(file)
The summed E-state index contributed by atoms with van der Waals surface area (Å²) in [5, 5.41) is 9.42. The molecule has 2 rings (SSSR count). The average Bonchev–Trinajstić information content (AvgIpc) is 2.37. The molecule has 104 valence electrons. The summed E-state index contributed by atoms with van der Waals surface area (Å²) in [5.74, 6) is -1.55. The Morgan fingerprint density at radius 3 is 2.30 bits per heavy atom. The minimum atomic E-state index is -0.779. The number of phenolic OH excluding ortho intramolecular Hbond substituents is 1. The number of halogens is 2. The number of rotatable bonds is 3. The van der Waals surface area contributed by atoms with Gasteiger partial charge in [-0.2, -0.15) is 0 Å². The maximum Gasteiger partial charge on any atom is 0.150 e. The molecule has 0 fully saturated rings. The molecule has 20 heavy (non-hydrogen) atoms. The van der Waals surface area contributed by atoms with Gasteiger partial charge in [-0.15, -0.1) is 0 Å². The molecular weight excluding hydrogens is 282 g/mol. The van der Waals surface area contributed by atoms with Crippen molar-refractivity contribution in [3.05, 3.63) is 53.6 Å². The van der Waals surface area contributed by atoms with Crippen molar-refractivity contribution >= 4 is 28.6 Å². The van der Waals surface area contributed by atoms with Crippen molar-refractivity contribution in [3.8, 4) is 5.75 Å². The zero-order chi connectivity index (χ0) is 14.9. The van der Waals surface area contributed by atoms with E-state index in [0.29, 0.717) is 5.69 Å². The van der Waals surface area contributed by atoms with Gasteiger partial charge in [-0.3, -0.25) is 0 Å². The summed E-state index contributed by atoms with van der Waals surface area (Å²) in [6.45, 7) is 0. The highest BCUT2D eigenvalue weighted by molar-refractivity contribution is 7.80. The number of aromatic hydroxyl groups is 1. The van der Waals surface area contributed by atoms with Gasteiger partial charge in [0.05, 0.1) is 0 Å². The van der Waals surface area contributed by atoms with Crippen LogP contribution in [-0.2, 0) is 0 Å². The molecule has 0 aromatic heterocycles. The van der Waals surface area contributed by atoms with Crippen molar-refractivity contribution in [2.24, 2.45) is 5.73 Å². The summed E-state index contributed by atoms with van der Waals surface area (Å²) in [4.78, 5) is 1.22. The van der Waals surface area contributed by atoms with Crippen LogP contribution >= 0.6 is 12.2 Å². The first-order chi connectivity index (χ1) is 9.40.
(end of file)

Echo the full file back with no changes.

The summed E-state index contributed by atoms with van der Waals surface area (Å²) in [5, 5.41) is 9.42. The molecule has 2 rings (SSSR count). The average Bonchev–Trinajstić information content (AvgIpc) is 2.37. The molecule has 104 valence electrons. The summed E-state index contributed by atoms with van der Waals surface area (Å²) in [5.74, 6) is -1.55. The Morgan fingerprint density at radius 3 is 2.30 bits per heavy atom. The minimum atomic E-state index is -0.779. The number of phenolic OH excluding ortho intramolecular Hbond substituents is 1. The number of halogens is 2. The number of rotatable bonds is 3. The van der Waals surface area contributed by atoms with Gasteiger partial charge in [-0.2, -0.15) is 0 Å². The maximum Gasteiger partial charge on any atom is 0.150 e. The molecule has 0 fully saturated rings. The molecule has 20 heavy (non-hydrogen) atoms. The van der Waals surface area contributed by atoms with Gasteiger partial charge in [-0.15, -0.1) is 0 Å². The molecular weight excluding hydrogens is 282 g/mol. The van der Waals surface area contributed by atoms with Crippen molar-refractivity contribution in [3.05, 3.63) is 53.6 Å². The van der Waals surface area contributed by atoms with Crippen molar-refractivity contribution >= 4 is 28.6 Å². The van der Waals surface area contributed by atoms with Crippen molar-refractivity contribution in [3.8, 4) is 5.75 Å². The zero-order chi connectivity index (χ0) is 14.9. The van der Waals surface area contributed by atoms with E-state index in [0.29, 0.717) is 5.69 Å². The van der Waals surface area contributed by atoms with Gasteiger partial charge in [-0.3, -0.25) is 0 Å². The summed E-state index contributed by atoms with van der Waals surface area (Å²) in [6.45, 7) is 0. The highest BCUT2D eigenvalue weighted by molar-refractivity contribution is 7.80. The number of aromatic hydroxyl groups is 1. The van der Waals surface area contributed by atoms with Gasteiger partial charge in [0.05, 0.1) is 0 Å². The van der Waals surface area contributed by atoms with Crippen LogP contribution in [-0.2, 0) is 0 Å². The molecule has 0 aromatic heterocycles. The van der Waals surface area contributed by atoms with Crippen molar-refractivity contribution in [2.24, 2.45) is 5.73 Å². The summed E-state index contributed by atoms with van der Waals surface area (Å²) in [4.78, 5) is 1.22. The van der Waals surface area contributed by atoms with Crippen LogP contribution >= 0.6 is 12.2 Å². The first-order chi connectivity index (χ1) is 9.40.